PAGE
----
After we tested that one to be the best, we worked with the factory to make some more improvements and we're selling it now in our store.

It's a Dr. Roller clone for a much lower price. You can see a picture here:


We sell Dr. Roller as well, for the lowest price on the net. But the OwnDoc roller is the best value for money and we sell much more of them than Dr. Rollers.

The reason we can offer these rollers at such low prices is that as far as I can tell, we have become the largest dermaroller vendor, and that is all due to word-of-mouth - we don't advertise, we don't have affiliates, we don't employ search engine experts or pay people to spam forums etc. Very unorthodox, downright radical business model on the Internet. I guess we are too old :-)

13.  Ann    Monday, April 30, 2012

Loving this company more and more. Keep coming back to the site and reading more. I am getting a good education on dermarollers. I have just deleted my other book marks on dermaroller sites as this is the only one worth visiting and purchasing from.

14.  Rizzawizza    Monday, April 30, 2012

Hi, would this prodcut change the pigmentation of a bright white scar to regular skin color, if so, how soon could u notice difference? Thanks

15.  Sammy C Lu    Friday, May 11, 2012

Do you sell the medical size needles 1.5mm and 2.0 mm to anybody that wants to buy them? Or do they have to be a professional?

16.  Sarah Vaughter    Friday, May 11, 2012

Yes, anyone can buy them. Of course we expect the user to read our very extensive dermaneedling guidelines, after which you'll be properly educated as to the appropriate intervals, technique, disinfection and needling density. We also have an instructional video, demonstrating rolling technique.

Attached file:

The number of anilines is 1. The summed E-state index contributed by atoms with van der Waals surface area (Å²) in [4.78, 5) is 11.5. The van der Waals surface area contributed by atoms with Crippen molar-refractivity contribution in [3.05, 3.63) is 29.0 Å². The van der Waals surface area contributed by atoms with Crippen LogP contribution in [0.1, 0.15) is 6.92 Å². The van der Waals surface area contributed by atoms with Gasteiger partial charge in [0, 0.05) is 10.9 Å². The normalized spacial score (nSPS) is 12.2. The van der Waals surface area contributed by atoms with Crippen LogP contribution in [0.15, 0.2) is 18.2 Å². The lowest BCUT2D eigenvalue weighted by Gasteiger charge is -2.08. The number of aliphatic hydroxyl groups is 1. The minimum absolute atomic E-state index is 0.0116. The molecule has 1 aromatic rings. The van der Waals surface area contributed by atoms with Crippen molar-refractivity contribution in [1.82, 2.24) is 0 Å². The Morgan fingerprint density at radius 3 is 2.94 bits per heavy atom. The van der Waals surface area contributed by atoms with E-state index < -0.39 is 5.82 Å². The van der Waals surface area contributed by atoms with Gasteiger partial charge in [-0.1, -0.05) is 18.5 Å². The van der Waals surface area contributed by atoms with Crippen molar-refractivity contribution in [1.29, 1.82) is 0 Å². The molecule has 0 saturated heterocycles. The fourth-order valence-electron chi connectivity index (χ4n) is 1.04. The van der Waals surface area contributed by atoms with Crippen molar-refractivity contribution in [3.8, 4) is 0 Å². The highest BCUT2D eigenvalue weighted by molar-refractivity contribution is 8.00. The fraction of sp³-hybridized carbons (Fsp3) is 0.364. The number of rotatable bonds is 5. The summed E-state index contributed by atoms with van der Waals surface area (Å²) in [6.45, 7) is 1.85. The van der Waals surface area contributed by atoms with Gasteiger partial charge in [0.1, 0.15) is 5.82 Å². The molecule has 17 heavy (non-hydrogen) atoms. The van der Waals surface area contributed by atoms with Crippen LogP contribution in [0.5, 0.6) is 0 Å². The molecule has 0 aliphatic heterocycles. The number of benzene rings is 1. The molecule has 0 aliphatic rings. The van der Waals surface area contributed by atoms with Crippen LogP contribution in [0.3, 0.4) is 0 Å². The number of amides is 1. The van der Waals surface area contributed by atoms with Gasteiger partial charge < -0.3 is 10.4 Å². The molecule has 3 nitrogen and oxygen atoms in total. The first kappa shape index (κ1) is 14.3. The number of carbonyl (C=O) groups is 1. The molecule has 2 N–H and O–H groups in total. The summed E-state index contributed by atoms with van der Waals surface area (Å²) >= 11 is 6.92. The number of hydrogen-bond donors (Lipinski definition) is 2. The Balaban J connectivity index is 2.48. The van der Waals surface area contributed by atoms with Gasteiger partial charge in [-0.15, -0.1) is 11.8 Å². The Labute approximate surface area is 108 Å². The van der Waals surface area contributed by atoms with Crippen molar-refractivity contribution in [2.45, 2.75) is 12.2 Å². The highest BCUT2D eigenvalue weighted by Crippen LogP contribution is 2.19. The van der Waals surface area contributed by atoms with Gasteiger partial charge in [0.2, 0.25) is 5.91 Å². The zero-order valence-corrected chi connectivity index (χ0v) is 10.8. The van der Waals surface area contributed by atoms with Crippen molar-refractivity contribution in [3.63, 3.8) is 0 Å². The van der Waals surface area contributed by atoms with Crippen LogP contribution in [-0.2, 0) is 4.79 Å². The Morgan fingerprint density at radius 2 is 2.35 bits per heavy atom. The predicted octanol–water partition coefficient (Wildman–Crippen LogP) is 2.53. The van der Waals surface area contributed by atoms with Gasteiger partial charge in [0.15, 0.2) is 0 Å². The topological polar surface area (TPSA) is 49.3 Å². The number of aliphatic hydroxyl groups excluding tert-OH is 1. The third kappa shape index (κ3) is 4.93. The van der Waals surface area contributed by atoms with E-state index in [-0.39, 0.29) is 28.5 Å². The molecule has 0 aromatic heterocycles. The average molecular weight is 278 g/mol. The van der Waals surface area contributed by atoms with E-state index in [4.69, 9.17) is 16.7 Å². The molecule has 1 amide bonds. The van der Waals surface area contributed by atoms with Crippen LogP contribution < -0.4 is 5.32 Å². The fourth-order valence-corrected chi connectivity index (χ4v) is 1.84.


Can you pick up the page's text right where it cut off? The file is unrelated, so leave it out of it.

17.  cynthia    Tuesday, May 15, 2012

I have a question for Sarah,
I wanted to ask her if I use a 2.00 on my face will I get better results than if I use the .05 or the 1.5???? Thanks so much? Cynthia

18.  Sarah Vaughter    Tuesday, May 15, 2012

It depends what you are treating. If you have really deep acne scars, it may need a 2 mm dermastamp. For other conditions than deep scars/stretch marks, it is not necessary to go that deep. Rolling with a 2 mm needle size is painful and usually not necessary.

19.  shayla    Tuesday, June 19, 2012

what size would i need to get rid of stretch marks??

20.  Suzannemarisa1    Thursday, June 21, 2012

I have a question for Sarah, I have deep scarring on my knee due to surgery I had 17 years ago. They're hypotrophic therefore I would need a 1.5 mm for deep scarring. Can I safely use this 1.5 on the tiny scarring I have on my face without incident:?

21.  me    Tuesday, July 3, 2012

Very informative page. I will definitely be purchasing all my dermaroller products from this site!

22.  Yasminemogh    Friday, August 10, 2012

can we use size 1.5 or 2 for stretch mark personal alone in home ???? and how if we can

23.  Yasminemogh    Friday, August 10, 2012

can we use size 1.5 or 2 for stretch mark personal alone by me and if we can how??

24.  Yasminemogh    Friday, August 10, 2012

can we use size 1.5 or 2 for stretch marke ?
and can we use it personal at home
and if we can how ?

25.  yasminee123    Friday, August 10, 2012